The Rev. Mr. Smith
's house stood on land at the corner of North and Auburn
records also give a description of two landing-places, on the south side of the river, owned by that town.
‘There is a piece of land, about one-half an acre belonging to the town for a landing or fishing place on Medford River, which is bounded as follows, viz.: on land formerly of Mr. Jonathan Tufts
, now Brigadier Royall
's, measuring from the road at the east end, back to the river, northerly 8 rods: from said east end along the road to a stake, measuring 24 rods westerly; and from said stake northerly to the river is two rods, all straight lines.’
The location of this piece of land is west of and adjoining the estate of Mr. Chandler
street, and it was the southerly end of the ford.
‘There is a watering place belonging to the town lying on Medford river, bounded as follows: bounded on each side by the land of Mr. William Smith
; southwesterly 29 1/2 rods; northeasterly 28 1/2 rods; southeasterly on the Rangeway leading to the river two rods, the breadth at the bottom next to the river, northerly 13 1/2 rods, which lies a little to the west of Smiths house.’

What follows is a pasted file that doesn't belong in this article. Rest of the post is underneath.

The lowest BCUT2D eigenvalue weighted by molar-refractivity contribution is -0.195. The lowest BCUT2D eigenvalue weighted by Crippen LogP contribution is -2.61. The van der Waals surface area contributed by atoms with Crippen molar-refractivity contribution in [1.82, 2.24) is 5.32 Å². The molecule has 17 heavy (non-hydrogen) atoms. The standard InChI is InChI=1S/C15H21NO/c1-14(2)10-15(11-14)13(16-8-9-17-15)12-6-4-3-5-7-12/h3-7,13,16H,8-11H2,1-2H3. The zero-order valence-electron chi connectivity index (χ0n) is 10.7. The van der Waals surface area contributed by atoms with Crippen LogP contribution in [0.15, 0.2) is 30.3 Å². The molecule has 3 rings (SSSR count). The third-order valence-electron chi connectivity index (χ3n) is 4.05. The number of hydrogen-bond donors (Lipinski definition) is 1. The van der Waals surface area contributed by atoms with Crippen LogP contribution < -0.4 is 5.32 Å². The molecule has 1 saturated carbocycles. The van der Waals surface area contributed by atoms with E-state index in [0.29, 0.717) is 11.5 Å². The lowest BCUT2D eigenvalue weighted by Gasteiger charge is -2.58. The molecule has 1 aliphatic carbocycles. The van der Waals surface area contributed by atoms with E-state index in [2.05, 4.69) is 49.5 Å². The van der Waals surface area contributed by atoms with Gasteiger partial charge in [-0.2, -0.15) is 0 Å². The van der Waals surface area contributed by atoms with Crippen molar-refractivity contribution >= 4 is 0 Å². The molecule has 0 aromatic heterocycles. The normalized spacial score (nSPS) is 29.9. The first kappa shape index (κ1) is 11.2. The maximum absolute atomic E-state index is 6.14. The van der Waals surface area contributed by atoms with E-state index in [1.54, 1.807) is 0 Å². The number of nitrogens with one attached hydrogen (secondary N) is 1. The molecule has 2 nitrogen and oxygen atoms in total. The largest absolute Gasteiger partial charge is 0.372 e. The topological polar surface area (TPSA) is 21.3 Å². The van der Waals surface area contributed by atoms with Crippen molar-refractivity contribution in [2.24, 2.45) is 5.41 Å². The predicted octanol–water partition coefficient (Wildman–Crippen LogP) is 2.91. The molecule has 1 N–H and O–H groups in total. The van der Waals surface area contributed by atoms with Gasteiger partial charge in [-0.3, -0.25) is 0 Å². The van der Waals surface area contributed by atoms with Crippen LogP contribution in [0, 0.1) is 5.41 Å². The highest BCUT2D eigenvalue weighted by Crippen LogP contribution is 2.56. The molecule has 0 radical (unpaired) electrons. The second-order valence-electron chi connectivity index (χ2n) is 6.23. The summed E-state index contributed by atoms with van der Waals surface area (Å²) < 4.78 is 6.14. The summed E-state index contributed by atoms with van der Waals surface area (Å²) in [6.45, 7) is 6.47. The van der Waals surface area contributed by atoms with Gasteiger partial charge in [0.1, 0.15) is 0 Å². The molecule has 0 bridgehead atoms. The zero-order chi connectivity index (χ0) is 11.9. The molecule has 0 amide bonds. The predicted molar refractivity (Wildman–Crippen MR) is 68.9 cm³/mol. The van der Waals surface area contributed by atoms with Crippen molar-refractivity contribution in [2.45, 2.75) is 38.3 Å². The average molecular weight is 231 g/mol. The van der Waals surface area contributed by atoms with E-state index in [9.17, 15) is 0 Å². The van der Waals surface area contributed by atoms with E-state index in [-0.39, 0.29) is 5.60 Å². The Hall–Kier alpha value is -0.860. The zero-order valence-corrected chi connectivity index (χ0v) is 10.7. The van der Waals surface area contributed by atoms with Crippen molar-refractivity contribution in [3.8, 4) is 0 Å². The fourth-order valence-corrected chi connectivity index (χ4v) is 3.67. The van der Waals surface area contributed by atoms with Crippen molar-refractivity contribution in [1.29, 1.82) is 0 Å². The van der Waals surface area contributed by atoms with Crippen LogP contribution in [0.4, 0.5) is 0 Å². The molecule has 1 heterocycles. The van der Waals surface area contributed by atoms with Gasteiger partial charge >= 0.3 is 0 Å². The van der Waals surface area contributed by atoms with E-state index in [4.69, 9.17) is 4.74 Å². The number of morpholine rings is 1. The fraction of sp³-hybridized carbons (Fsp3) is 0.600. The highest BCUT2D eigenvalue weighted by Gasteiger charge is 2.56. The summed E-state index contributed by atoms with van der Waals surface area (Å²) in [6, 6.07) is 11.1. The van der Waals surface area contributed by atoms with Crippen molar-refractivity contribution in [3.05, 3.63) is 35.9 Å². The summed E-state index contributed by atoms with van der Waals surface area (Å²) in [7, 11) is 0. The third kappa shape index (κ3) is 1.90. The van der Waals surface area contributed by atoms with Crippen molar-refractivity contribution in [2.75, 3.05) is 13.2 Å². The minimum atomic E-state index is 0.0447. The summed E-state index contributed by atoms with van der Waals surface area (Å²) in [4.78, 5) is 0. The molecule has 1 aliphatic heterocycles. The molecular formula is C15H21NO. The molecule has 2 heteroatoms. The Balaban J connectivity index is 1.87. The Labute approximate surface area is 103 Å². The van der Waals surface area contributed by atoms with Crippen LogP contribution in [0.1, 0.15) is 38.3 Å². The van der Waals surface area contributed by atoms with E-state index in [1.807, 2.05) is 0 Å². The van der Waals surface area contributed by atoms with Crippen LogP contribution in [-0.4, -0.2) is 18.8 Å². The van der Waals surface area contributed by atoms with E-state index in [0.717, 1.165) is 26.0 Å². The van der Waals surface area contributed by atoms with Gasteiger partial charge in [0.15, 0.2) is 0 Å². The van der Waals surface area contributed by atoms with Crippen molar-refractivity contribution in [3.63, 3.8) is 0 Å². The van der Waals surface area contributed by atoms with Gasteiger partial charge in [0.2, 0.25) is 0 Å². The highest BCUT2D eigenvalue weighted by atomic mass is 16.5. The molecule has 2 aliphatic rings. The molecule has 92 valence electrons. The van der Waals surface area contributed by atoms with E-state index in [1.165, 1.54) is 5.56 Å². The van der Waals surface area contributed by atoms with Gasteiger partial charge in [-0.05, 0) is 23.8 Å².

The watering-place above described is the gravel beach, to the east of and adjoining the Lowell Railroad location.
There was a beach at the end of the second rangeway, sometimes called the Middle
rangeway, and it was known as the Middle
The city of Medford
claims the ownership to this, as it also does to the landing at the end of the first rangeway.
There was a way leading west from the third rangeway, near where Waterworks or Capen street is now located.
Also one leading from Harvard street along the southwest bounds of Governor Winthrop
The town of Charlestown
laid out a way on the south side of the river, west of and adjoining Mistick bridge, for the purpose of landing materials for the repair of the